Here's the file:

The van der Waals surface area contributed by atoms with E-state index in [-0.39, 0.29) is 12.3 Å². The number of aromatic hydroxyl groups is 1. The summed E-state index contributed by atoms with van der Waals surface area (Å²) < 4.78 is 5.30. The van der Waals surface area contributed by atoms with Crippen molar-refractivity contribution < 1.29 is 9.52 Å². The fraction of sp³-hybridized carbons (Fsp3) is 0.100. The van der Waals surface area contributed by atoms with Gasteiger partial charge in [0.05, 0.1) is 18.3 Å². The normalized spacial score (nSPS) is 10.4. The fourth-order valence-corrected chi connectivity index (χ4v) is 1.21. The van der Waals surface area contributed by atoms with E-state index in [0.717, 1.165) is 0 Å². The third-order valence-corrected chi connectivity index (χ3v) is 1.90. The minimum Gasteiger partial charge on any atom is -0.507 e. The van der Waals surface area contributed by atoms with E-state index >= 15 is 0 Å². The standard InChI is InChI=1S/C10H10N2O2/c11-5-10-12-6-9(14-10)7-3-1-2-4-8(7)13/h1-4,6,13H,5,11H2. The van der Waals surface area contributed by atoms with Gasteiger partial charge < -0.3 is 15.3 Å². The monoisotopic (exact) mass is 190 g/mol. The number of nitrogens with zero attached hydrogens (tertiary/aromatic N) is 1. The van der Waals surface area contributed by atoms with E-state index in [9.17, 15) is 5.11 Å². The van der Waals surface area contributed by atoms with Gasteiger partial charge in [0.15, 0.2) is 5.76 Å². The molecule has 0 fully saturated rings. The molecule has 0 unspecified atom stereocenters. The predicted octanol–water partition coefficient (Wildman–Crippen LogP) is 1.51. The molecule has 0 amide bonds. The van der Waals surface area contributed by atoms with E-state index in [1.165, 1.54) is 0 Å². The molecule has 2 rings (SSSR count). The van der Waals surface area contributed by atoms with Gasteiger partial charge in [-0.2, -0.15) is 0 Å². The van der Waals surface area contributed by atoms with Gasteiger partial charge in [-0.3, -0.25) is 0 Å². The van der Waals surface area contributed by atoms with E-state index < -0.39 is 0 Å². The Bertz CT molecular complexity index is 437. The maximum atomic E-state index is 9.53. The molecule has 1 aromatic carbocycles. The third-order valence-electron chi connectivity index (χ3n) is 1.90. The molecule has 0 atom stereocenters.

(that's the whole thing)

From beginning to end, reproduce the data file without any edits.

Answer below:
The van der Waals surface area contributed by atoms with E-state index in [-0.39, 0.29) is 12.3 Å². The number of aromatic hydroxyl groups is 1. The summed E-state index contributed by atoms with van der Waals surface area (Å²) < 4.78 is 5.30. The van der Waals surface area contributed by atoms with Crippen molar-refractivity contribution < 1.29 is 9.52 Å². The fraction of sp³-hybridized carbons (Fsp3) is 0.100. The van der Waals surface area contributed by atoms with Gasteiger partial charge in [0.05, 0.1) is 18.3 Å². The normalized spacial score (nSPS) is 10.4. The fourth-order valence-corrected chi connectivity index (χ4v) is 1.21. The van der Waals surface area contributed by atoms with E-state index in [0.717, 1.165) is 0 Å². The third-order valence-corrected chi connectivity index (χ3v) is 1.90. The minimum Gasteiger partial charge on any atom is -0.507 e. The van der Waals surface area contributed by atoms with E-state index >= 15 is 0 Å². The standard InChI is InChI=1S/C10H10N2O2/c11-5-10-12-6-9(14-10)7-3-1-2-4-8(7)13/h1-4,6,13H,5,11H2. The van der Waals surface area contributed by atoms with Gasteiger partial charge < -0.3 is 15.3 Å². The monoisotopic (exact) mass is 190 g/mol. The number of nitrogens with zero attached hydrogens (tertiary/aromatic N) is 1. The van der Waals surface area contributed by atoms with E-state index in [9.17, 15) is 5.11 Å². The van der Waals surface area contributed by atoms with Gasteiger partial charge in [0.15, 0.2) is 5.76 Å². The molecule has 0 fully saturated rings. The molecule has 0 unspecified atom stereocenters. The predicted octanol–water partition coefficient (Wildman–Crippen LogP) is 1.51. The molecule has 0 amide bonds. The van der Waals surface area contributed by atoms with E-state index in [1.165, 1.54) is 0 Å². The molecule has 2 rings (SSSR count). The van der Waals surface area contributed by atoms with Gasteiger partial charge in [-0.2, -0.15) is 0 Å². The van der Waals surface area contributed by atoms with Gasteiger partial charge in [-0.3, -0.25) is 0 Å². The van der Waals surface area contributed by atoms with E-state index < -0.39 is 0 Å². The Bertz CT molecular complexity index is 437. The maximum atomic E-state index is 9.53. The molecule has 1 aromatic carbocycles. The third-order valence-electron chi connectivity index (χ3n) is 1.90. The molecule has 0 atom stereocenters.